It may be best to avoid wine during your first month on keto while you’re adapting to this new way of eating and becoming fat-adapted.

After the initial month, adding an occasional glass of dry red wine shouldn’t inhibit ketosis or weight loss if you account for carbs and alcohol content.

Stay Hydrated

Alcohol acts as a diuretic, causing you to lose fluids and electrolytes like sodium and potassium.

Being dehydrated is one way alcohol hinders ketosis (16).

Drink plenty of water and add electrolytes to offset the effects of wine. Making keto-friendly low-carb wine spritzers can help.

Dry Red Wine May Be Possible in Moderation

Dry red wine has fewer carbs than other alcoholic drinks.

In moderation, dry red varieties like cabernet and pinot noir may fit into your macros and ketosis on a keto diet.

However, they’re still high enough in carbs that you have to carefully watch your portions, sugar content and overall alcohol intake. Avoid sweet varieties of red wine.

Make sure to stay hydrated with electrolytes and account for the carbs in wine when tracking your daily intake.

Pair wine with high-fat foods to lessen the effects on insulin and ketosis. Consider skipping or limiting wine during your first month on keto while adapting to the diet.

Overall, an occasional glass of dry red wine can be part of a keto lifestyle, but moderation is key.

Other Low-Carb Alcoholic Drinks

Besides dry wines, other alcoholic beverage options can fit a keto diet in moderation.

Here are some of the top low-carb drinks to enjoy sensibly:

Dry White Wine

Like dry reds, dry white varieties such as sauvignon blanc, chardonnay and pinot grigio work on keto. Limit to 4 ounces.


Brut, extra brut and ultra brut champagnes are all pretty low carb, with under 1–2 grams per 4-ounce glass. Avoid sweeter varieties.

Light Beer or Michelob Ultra

Light beer has around 5 grams of carbs per 12-ounce serving. Michelob Ultra has 2.6 grams. Keep intake moderate.

Pure Spirits

Spirits like vodka, gin, tequila, rum and whiskey contain 0 grams of carbs. Mix with low-carb mixers.

Low-Carb Wine Coolers

Combine dry white wine or champagne with seltzer and fruit like berries, lemon and lime.

Bloody Mary or Vodka Martini

Made with tomato juice or vermouth, these cocktails fit keto diets at around 5 grams of carbs each.

Foods to Avoid on Keto

If you choose to drink alcohol on keto, avoid mixers and drinks high in carbs.

Here are the worst keto alcohol choices:

  • Beer: Carbs range from 10–20 grams per serving.
  • Mixed drinks: Sweet sodas, juices and syrups add too many carbs.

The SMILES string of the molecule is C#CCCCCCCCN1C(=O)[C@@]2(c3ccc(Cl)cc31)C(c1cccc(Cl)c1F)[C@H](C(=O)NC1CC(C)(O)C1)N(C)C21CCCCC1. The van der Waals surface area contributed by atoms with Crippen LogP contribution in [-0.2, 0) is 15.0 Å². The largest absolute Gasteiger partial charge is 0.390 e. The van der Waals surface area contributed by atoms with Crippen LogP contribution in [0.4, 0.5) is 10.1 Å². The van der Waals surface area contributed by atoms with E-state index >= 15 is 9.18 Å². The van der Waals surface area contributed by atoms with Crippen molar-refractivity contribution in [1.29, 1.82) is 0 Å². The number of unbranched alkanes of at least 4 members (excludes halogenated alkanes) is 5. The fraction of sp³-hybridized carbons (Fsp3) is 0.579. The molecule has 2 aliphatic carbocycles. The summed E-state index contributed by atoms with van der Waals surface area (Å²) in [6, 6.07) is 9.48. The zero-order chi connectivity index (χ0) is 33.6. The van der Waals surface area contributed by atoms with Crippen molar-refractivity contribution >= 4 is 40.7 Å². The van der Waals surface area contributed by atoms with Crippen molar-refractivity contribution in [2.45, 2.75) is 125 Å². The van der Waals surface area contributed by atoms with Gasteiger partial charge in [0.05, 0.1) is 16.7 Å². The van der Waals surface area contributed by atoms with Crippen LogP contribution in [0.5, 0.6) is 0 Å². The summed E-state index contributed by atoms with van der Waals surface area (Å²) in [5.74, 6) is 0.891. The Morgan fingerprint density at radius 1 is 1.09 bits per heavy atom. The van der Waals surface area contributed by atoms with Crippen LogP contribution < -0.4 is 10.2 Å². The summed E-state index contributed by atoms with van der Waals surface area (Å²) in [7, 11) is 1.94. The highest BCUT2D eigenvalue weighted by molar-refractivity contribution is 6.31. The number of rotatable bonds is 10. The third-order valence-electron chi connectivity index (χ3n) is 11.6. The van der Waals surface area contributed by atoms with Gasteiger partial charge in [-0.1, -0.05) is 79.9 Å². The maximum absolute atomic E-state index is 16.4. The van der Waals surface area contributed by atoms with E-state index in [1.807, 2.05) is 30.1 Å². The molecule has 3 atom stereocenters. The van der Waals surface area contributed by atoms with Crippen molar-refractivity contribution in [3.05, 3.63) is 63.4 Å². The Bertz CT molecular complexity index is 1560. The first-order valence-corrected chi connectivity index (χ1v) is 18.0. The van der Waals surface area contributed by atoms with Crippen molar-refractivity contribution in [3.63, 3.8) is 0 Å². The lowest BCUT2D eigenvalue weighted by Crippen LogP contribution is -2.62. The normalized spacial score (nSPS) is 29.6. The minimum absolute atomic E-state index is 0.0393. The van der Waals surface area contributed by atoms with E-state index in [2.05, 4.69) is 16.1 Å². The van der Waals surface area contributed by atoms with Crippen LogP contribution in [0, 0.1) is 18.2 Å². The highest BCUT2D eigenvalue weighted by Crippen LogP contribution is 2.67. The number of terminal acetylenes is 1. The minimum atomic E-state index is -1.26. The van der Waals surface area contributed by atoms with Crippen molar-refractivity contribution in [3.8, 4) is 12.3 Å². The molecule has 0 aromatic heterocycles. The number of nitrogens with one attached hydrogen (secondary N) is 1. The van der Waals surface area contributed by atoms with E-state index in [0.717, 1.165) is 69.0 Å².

• Sweet wine: Dessert wines have 9–18 grams of carbs per small glass.
  • Sweet liquors: Avoid cordials, schnapps, liqueurs, flavored rums or vodka with added sugar.
  • Wine coolers: Flavored malt beverages have 15–30 grams of carbs.

Also be cautious with:

  • Low-carb beer: May contain extra fillers and sweeteners.
  • Diet soda: Artificial sweeteners can raise cravings and hunger.
  • Tonic water: Contains up to 15 grams of carbs per serving.

Potential Health Concerns

Drinking moderate amounts of dry red wine may provide some health benefits.

Red wine contains antioxidants like resveratrol, which may:

  • Protect against heart disease (17).
  • Lower blood pressure (18).
  • Reduce inflammation (19).
  • Help manage blood sugar levels (20).

However, any potential benefits only apply to moderate intake, which is defined as one 5-ounce glass per day for women and one to two glasses per day for men (21).

Too much alcohol comes with many health risks, including liver disease, pancreatitis, certain cancers, depression and more (22).

Plus, drinking wine makes it harder to stick to keto due to the carb and calorie intake. Overdoing alcohol can slow down your progress.

Who Should Avoid Alcohol

Here are some people who should avoid all alcohol:

  • Women who are pregnant or trying to conceive.
  • People with a history of alcohol abuse or alcoholism.
  • Individuals with liver disease or hepatitis.
  • People with certain medical conditions made worse by alcohol.
  • Anyone on medication that interacts with alcohol.
  • Recovering alcoholics.
  • Children and young people under age 21.

If you have diabetes, joint pain, acid reflux, headaches or other conditions, check with your doctor before consuming wine.

Bottom Line

Dry red wine is one of the lowest-carb alcoholic drinks. In small servings, it may be possible to drink on the keto diet. However, moderation is key.

Red wine has enough carbs that you still need to limit your consumption and carefully choose dry varieties. Track your daily net carbs and calories, including what you drink.

Pair wine with high-fat foods, avoid going overboard and stay hydrated. Consider avoiding wine during your first month on keto while adapting to low carbs.

Overall, the occasional glass of dry red wine can fit into a healthy keto lifestyle for some people. Just be mindful of how it affects your body.